Lee did have dyslexia, which is common to many people, but found among males of above-average intelligence. 

   Because "Aspies" can have real problems learning how to read, some people think those with dyslexia instead have Aspergers, which is one of the errors Greg Parker makes in his blog.

   Lee had dyslexia. The reason he could often spell better was because he used a dictionary (and for some FPCC letters I was there, and he consulted me on spelling some words). 

   Note that Lee had no developmental delays, and was always a bright and cheerful child until his mother moved them to New York, where he lost his entire family support system after going to the defense of his obstrusive and rude mother, who was, according to Lee, being yelled at by John Pic's wife (Pic was out on duty at the time, I believe... Marguerite had moved herself and lee into the tiny apartment Pic and his wife shared with her parent(s) who were temporarily away. After weeks there, it was obvious Marguerite was there to stay. Lee drew apenknife on Pic's wife when, he told me, she threatened to hit his mother. At any rate, he was quite defensive of his mother and they got kicked out. It was a hard and lonely time for Lee. So, what did he do? Curl up in a corner? No. He took to riding the subways and trains, spending time in libraries, and avoiding school. He loved animals.  It's not surprising, therefore, that Lee's favorite haunt was the Bronx Zoo, where he was arrested for truancy.

  In New York, Lee avoided school, had some emotional problems in his isolation, wore the wrong (Southern style) clothes and was mocked and got into fights due to being the new kid and having a New Orleans accent, which Lee quickly erased. Unlike most Aspies, Lee had a terrific facility for learning a language --as evidenced by his ability to pick up Russian, a very difficult language, so fast that at the end of about a year and a half practicing and learning Russian, when Marina met him at a dance, she thought Lee was a Belarus native (she was new in town from Leningrad and had moved in with her uncle's family, very small and crowded apartment, so they were anxious to get her married off). The Belarus variety of Russian was not as elegant as proper Russian and Belarus-born George DeMohrenschildt said Marina chided Lee for his occasional 'errors'--which irritated George, who declared Lee had the best command of Russian he had ever known in a foreigner--and he taught Russian to college students in classes for college credit.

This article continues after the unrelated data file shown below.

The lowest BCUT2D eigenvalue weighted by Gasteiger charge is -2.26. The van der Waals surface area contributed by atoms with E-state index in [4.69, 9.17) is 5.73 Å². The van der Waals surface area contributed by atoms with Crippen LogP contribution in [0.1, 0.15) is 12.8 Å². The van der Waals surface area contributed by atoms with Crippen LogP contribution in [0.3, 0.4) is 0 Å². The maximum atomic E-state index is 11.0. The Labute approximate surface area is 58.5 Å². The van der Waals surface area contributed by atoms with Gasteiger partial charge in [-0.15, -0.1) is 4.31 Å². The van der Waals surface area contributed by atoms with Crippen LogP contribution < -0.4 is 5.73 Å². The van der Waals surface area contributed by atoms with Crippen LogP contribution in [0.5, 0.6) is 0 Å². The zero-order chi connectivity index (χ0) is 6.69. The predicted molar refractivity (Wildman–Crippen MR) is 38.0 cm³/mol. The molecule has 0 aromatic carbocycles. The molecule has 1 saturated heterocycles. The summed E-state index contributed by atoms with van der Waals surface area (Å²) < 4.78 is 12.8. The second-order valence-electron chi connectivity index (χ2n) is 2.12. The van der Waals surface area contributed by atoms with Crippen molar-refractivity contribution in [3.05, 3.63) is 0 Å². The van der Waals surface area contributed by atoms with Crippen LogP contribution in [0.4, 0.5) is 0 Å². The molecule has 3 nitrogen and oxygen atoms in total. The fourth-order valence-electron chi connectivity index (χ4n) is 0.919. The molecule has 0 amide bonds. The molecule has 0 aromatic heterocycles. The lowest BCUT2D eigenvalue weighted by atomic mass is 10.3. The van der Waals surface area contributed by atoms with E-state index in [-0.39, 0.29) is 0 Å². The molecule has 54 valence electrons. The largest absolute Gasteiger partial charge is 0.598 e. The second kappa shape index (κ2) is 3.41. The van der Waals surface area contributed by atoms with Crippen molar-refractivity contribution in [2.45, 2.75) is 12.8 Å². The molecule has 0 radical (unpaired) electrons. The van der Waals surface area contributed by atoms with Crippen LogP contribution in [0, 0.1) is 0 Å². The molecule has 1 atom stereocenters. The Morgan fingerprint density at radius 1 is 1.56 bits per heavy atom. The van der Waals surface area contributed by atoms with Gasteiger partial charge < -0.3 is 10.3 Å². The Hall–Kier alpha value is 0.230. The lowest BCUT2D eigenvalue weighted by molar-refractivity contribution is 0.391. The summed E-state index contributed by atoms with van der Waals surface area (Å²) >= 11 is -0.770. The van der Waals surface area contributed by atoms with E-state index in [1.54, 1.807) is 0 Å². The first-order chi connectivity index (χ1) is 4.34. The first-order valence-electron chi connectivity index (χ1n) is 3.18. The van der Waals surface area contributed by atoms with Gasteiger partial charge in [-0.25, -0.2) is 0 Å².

So--Lee was very good at language, had some psychological issues when he was uprooted and thrust into a new world in New York, where he ended up briefly in an institution for juveniledelinquents, where, lee told me, staff and the bigger kids regularly abused newcomers, including him.

    So young Lee had some emotional problems at that key time in his life--age 11-13--when he was entering puberty--a rough time for all adolescents.

    I think he did very well, with the poor parent he had to live with.

   Here are the primary factors to consider with Aspergers.


   Asperger's syndrome, also called Asperger's disorder, is a type of pervasive developmental disorder (PDD). PDDs are a group of conditions that involve delays in the development of many basic skills, most notably the ability to socialize with others, to communicate, and to use imagination.

  Greg Parker claimed that Lee "avoided eye contact' and that was evidence that he had Aspergers.  [Parker wrote: Oswald could not make eye contact with Ruanne Kloepfer on her visit to the Oswald residence in Sept, 1963.]  But Parker should have looked at Hugh Murray's report -- in his book review of Me & Lee--a little more closely, where he described this singular event.  Murray says Kloepfer also said Lee made a pass at her in the kitchen, which is why he wouldn't make eye contact with her when they returned to the living room, where her sister, mother and Marina were.  Her statement that Ruth Paine drove up in the station wagon, fresh from her trip East, just as they were leaving, cannot be true if Ruth Paine is telling the truth, because Paine testified to the Warren Commission that  "I was impressed with the role that Lee took of the general host, talking with them, looking over some slides that one of the daughters had brought of her trip, recent trip to Russia, showing sights that they recognized, I guess, in Moscow.
Mr. JENNER - That the girls recognized?
Mrs. PAINE - No; that Lee and Marina recognized of Moscow, or Lee did, at least. And he was very outgoing and warm and friendly..."